A couple of weeks back Tim Schewe’s column Drivesmart was devoted to the projected increases in ICBC’s automobile insurance rates in the next five years. He infers that we might be paying too much for our auto insurance. But instead of telling us what auto insurance costs in other provinces he cites the Fraser Institute. According to Tim, the Fraser Institute says that B.C. Insurance rates are “too high due to a lack of competition.” He also says that the Fraser Institute “in part communicates the effects of government on our well being.” Schewe’s statements in this regard are inaccurate and misleading.
The Fraser Institute is not interested in our well being. They exist to promote the social-economic policies of what is known as neo-conservatism in the U.S. and neoliberalism throughout the rest of the world. This ideology was packaged up by the Austrian-born Friedrich Von Hayek at the University of Chicago during the 1950s and initially promoted by himself and the American economist Milton Friedman.
These guys promoted the idea that not only should our government not be involved in the business of providing auto insurance, that health care should not be provided by our government and even such things as our publicly funded and operated school system should be dismantled. As far as retirement pensions go, which Tim, as a former RCMP officer, likely receives, in the ideal neoliberal world, he would have been required to provide for himself. The government, hence the taxpayers, would not have been involved.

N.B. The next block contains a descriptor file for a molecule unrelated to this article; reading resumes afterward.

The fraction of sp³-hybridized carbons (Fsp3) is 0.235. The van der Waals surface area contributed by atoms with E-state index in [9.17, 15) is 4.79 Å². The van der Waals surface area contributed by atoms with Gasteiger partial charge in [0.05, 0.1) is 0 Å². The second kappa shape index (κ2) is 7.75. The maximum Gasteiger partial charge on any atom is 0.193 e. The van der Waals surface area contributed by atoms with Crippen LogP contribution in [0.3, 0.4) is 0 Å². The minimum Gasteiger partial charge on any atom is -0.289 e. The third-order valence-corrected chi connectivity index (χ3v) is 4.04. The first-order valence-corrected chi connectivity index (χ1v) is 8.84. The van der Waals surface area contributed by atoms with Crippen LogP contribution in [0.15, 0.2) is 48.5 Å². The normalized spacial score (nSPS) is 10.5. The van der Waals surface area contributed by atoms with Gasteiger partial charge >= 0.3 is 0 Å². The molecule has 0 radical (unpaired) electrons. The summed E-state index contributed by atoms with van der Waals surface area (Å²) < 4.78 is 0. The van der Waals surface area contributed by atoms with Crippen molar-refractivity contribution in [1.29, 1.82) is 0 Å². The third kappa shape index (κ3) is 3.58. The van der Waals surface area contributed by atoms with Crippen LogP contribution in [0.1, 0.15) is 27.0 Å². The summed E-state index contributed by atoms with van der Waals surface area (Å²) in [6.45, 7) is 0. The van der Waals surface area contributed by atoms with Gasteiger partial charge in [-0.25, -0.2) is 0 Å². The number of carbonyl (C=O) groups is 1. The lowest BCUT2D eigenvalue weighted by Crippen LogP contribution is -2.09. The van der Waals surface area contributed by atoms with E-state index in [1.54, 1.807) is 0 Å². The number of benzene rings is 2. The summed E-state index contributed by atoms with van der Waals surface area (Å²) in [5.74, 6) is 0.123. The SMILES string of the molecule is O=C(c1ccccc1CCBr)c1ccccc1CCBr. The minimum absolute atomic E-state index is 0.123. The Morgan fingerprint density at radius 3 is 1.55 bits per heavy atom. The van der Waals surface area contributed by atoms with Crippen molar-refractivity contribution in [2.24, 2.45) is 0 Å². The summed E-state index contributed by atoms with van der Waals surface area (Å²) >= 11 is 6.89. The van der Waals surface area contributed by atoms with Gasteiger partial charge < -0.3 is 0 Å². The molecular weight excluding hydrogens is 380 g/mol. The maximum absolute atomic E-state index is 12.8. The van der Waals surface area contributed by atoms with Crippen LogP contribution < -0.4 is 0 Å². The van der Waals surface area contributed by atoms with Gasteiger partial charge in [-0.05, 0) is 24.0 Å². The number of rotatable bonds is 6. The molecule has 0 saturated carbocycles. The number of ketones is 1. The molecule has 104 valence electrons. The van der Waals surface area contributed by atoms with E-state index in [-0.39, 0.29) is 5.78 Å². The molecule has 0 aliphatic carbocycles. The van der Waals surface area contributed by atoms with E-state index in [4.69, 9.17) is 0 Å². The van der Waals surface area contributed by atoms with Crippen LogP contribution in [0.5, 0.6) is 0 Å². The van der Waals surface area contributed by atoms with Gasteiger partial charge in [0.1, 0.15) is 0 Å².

All this is clearly in Hayek’s epic publication The Constitution of Liberty. The “political bible” that Margaret Thatcher, England’s former PM, packed with her everywhere. Hayek and Friedman were definitely brilliant men but they kept company with some pretty nasty people. It was these two guys that stepped in to help the dictator Augusto Pinochet run Chile in the 1970s. They made a mess of it and Pinochet was later convicted as a war criminal.
On a positive note, Tim generally writes a good auto safety column. I always read it. What I would like to see him write is a column on how to properly use roundabouts. It’s needed.